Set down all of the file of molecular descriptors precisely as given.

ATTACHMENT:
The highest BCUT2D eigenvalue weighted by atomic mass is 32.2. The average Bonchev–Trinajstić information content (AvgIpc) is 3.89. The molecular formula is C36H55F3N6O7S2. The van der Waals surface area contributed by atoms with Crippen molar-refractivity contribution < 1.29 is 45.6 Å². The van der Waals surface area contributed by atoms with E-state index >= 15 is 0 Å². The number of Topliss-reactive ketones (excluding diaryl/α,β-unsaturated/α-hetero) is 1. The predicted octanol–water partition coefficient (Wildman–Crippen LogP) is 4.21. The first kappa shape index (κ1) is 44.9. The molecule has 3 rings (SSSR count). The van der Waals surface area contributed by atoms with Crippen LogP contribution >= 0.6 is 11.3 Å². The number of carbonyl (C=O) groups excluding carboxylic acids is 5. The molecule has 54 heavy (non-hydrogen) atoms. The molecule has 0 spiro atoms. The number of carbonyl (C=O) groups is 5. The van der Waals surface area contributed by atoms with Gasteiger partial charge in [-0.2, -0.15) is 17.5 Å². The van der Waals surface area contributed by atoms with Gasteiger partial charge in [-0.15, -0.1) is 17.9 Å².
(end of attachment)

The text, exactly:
The highest BCUT2D eigenvalue weighted by atomic mass is 32.2. The average Bonchev–Trinajstić information content (AvgIpc) is 3.89. The molecular formula is C36H55F3N6O7S2. The van der Waals surface area contributed by atoms with Crippen molar-refractivity contribution < 1.29 is 45.6 Å². The van der Waals surface area contributed by atoms with E-state index >= 15 is 0 Å². The number of Topliss-reactive ketones (excluding diaryl/α,β-unsaturated/α-hetero) is 1. The predicted octanol–water partition coefficient (Wildman–Crippen LogP) is 4.21. The first kappa shape index (κ1) is 44.9. The molecule has 3 rings (SSSR count). The van der Waals surface area contributed by atoms with Crippen LogP contribution >= 0.6 is 11.3 Å². The number of carbonyl (C=O) groups excluding carboxylic acids is 5. The molecule has 54 heavy (non-hydrogen) atoms. The molecule has 0 spiro atoms. The number of carbonyl (C=O) groups is 5. The van der Waals surface area contributed by atoms with Gasteiger partial charge in [-0.2, -0.15) is 17.5 Å². The van der Waals surface area contributed by atoms with Gasteiger partial charge in [-0.15, -0.1) is 17.9 Å².